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Talking to Children About COVID-19

Talking to Children About COVID-19

Christian Family Institute

Published: April 7, 2020

I’m watching a carefree boy teach himself tricks on a trampoline. He knows the word “pandemic” and is keenly aware of the fact that we have to stay home all the time. He knows these things but he has no idea how much energy I put into keeping him safe from an invisible enemy.

I first heard of coronavirus in December. I listened on as it made its way to other countries and finally to the States. Along the way I started to wonder, “How do I explain this to kids?” I have the pleasure of working as a therapist for children of all ages but explaining a prolonged, anxiety-inducing event to a 7-year-old can be tough.

There is a fine line when explaining the harsher realities of life to young ones. Too little information and the child’s imagination can run wild and too much information can overwhelm their emotional system. The general rule is “be honest to a developmentally appropriate level”. In other words, present a basic overview, avoid the stark details, and allow the child to ask questions. Answer questions as best you can but sometimes the best response is to explain that you will explain more when they’re older. If a child of 11 or 12 wants to know the more sobering details then more discussion would be in order. Below that age, do your best to help them feel confident in your ability to manage the world around them.

Although it is a great guide on how to handle difficult conversations, that rule of thumb does not tell you what to say specifically. So that left me fumbling around for a week before I figured out an adequate explanation. An explanation that presents the situation with the attitude that we, as people, can have some control over what happens. This is what I came up with…

  1. Establish some connection with the child. If the child is upset help them to calm down. Be present, be quiet, and take long, slow breaths. Gently encourage them to do the same.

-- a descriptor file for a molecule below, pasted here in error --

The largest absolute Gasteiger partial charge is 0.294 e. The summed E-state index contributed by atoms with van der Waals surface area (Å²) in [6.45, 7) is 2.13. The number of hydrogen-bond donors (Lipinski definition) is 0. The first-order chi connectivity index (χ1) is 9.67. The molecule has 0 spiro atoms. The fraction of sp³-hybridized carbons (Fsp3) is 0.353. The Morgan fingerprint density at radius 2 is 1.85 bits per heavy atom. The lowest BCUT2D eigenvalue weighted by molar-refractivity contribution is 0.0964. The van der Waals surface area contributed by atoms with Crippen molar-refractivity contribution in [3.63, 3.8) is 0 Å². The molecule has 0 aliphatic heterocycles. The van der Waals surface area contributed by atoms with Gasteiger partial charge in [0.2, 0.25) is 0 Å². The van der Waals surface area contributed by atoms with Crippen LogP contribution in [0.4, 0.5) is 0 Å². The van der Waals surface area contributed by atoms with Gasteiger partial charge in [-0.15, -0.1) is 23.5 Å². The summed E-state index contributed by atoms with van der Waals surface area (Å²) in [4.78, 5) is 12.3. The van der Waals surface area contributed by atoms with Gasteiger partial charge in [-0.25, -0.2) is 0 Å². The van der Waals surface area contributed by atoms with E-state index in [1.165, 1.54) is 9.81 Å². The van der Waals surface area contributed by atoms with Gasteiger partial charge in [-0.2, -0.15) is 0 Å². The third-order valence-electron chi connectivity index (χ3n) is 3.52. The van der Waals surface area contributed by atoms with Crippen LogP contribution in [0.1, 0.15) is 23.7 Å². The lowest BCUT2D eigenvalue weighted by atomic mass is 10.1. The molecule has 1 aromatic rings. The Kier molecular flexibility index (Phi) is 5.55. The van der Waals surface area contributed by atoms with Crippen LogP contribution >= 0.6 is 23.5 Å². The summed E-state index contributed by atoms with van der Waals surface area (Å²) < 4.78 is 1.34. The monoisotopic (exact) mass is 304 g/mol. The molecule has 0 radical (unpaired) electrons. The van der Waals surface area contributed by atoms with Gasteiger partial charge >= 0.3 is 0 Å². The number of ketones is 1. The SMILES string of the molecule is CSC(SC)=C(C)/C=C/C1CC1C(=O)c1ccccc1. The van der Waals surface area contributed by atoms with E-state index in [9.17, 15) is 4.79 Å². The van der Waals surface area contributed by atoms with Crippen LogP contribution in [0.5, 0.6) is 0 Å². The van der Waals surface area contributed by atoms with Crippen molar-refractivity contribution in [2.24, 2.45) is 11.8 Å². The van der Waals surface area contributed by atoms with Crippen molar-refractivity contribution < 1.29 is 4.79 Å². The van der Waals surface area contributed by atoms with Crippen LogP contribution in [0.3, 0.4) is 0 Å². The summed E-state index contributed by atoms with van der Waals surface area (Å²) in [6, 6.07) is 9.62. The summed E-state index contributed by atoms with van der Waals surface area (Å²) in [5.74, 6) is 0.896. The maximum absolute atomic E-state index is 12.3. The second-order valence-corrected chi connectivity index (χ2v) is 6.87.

2. The Car Analogy (have a toy figure or doll and a toy car nearby)–
    • a. Begin by asking if they are afraid of cars driving by on the street. This typically elicits a “no” answer because they’re used to seeing cars every day.
    • b. Hand the figure/doll to them, explaining that they are the figure and you are the car.
    • c. Tell them that you are going to drive the car at their person slowly and you want them to show you what they would do if they were the person.
    • d. As you start to move the car slowly toward them, the child will most likely move the figure out of the way. If you do not see this, remind them to keep their person safe.
  3. The lesson of the demonstration is that the child is not afraid of cars because they know how to handle the situation. They stay out of the way.
  4. The application is that they do not need to fear our current situation because we know what we can do. Although it pales in comparison to having a superpower, staying at home is the way we fight our unseen enemy.

It’s okay if there are still more questions. Answer what you can but always find ways to stress that we have ways to manage this outbreak. If you’ve wondered how to handle this, you’re not alone. The first and biggest thing they need is you. Spending time with your child will help them to follow your lead. Your presence is better than your perfection.

Written by Chris Hogue, M.A.

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